Greek filmmaker Yorgos Lanthimos describes his English language debut The Lobster as his film about love (following Dogtooth, his film on life, and Alps, on death). Which is not necessarily to call it a love story. It is, in its own way, but it just as much about the social expectations of love and marriage and coupledom that can be an obstacle to forging our own definitions of what makes us happy.
David (Colin Farrell), newly single after being dumped by his (unseen) wife of 12 years, is immediately sent to a hotel for singles to find a mate within 45 days or be turned into an animal of their choice (David choose a lobster). Pairing off is the default natural social order and remaining single is simply some kind of crippling aberration. The anonymous resort becomes the tacky setting for stilted pleasantries, unenthusiastic dating, and surreal lessons in the horrors of single life (in his first day, David has one hand handcuffed behind his back to show how life is easier “when there are two of something rather than just one”).
It’s a kind of blandly stultifying death row prison where parole is given only to those who pair off, the runaways are hunted down with tranquilizer guns (singles can buy more time by bagging a few rebels), and the rest await their sentence of transmogrification (a menagerie of decidedly non-native creatures, the exotic choices of unlucky singles and romantic failure, can be found wandering the nearby forest). The desperation is enough to contrive compatibility and put on a façade of romantic bliss, but the alternative—a society of escaped loners have taken residence in the forest—is no less restrictive or forgiving under the equally intolerant dictates of guerilla loner Léa Seydoux, who forbids coupling of any kind. Even flirting is forbidden, so when David falls for a woman known only by her “defining characteristic” (Rachel Weisz as Short Sighted Woman) and she returns his affections, their clandestine intimacy makes them doubly outcast.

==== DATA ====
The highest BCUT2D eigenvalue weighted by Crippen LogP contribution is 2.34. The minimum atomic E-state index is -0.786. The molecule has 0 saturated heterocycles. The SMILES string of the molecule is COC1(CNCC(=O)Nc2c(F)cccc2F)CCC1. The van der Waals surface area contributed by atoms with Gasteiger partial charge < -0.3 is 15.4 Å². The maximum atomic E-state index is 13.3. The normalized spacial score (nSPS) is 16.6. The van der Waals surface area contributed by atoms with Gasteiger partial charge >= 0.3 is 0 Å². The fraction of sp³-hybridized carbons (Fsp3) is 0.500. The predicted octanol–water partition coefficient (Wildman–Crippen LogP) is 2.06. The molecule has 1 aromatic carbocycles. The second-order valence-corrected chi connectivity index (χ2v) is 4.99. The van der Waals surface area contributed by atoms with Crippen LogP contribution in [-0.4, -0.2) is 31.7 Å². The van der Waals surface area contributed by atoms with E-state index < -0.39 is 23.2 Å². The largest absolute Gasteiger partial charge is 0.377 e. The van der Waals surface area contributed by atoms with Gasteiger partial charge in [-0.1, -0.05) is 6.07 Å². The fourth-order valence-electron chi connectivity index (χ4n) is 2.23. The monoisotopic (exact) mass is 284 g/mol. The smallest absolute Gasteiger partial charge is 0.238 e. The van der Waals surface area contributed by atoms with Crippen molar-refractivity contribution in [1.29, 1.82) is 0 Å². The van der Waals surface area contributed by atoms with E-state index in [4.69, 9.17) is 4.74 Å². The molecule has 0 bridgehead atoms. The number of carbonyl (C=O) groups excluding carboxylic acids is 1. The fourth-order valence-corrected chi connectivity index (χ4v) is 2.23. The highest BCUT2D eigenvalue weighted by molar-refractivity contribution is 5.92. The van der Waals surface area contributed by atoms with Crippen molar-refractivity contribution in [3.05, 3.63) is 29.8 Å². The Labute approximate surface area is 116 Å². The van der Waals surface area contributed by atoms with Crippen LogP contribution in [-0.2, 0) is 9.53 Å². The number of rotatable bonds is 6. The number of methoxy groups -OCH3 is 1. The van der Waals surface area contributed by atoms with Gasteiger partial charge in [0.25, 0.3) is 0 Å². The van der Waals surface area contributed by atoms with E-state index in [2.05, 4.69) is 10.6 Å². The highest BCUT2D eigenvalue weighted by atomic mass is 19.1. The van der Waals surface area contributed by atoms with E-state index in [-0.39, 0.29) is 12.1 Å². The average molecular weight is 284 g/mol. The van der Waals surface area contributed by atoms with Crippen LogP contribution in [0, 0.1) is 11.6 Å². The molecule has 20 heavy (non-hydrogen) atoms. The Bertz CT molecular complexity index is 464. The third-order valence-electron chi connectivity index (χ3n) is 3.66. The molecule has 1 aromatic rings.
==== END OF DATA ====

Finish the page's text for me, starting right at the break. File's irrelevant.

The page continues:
There’s no logical explanation for this social dystopia of numbing conformity and false fronts of marital harmony, it simply is, in the same way that Luis Bunuel’s surreal social satires are. And chances are, if you don’t like Bunuel’s brand of philosophical whimsy, you’ll probably have a hard time connecting with The Lobster. Lanthimos invests his absurdist parable with a dark, deadpan humor and an eerie poetry, while the cast drones their awkward dialogue in conversations and comments that often come a beat or two late, turning every interaction into a forced show of social convention. Even the comradeship between David and two recent arrivals to this loveless love hotel (the limping Ben Wishaw and the lisping John C. Reilly) is strained by competition and desperation. When David and his Short Sighted sweetheart concoct a sign language with all the subtlety of semaphore to communicate their affections in the single outcast camp, their unreal conversations take on an intimacy precisely because of their furtive antics. They have found a way to say “I love you” in a world where it’s an empty ritual in one society and taboo behavior in the other.
When every relationship is held to what is ultimately an arbitrary ideal and timeline, how can a genuine emotional connection be allowed to take root and be nurtured into a thriving love? And what is a sacrifice too far to sustain it? Lanthimos doesn’t have the answers but he sure enjoys playing with the questions.
The Blu-ray and DVD editions from Lionsgate include the featurette “The Fabric of Attraction: Concocting The Lobster” and a bonus Ultraviolet Digital copy of the film.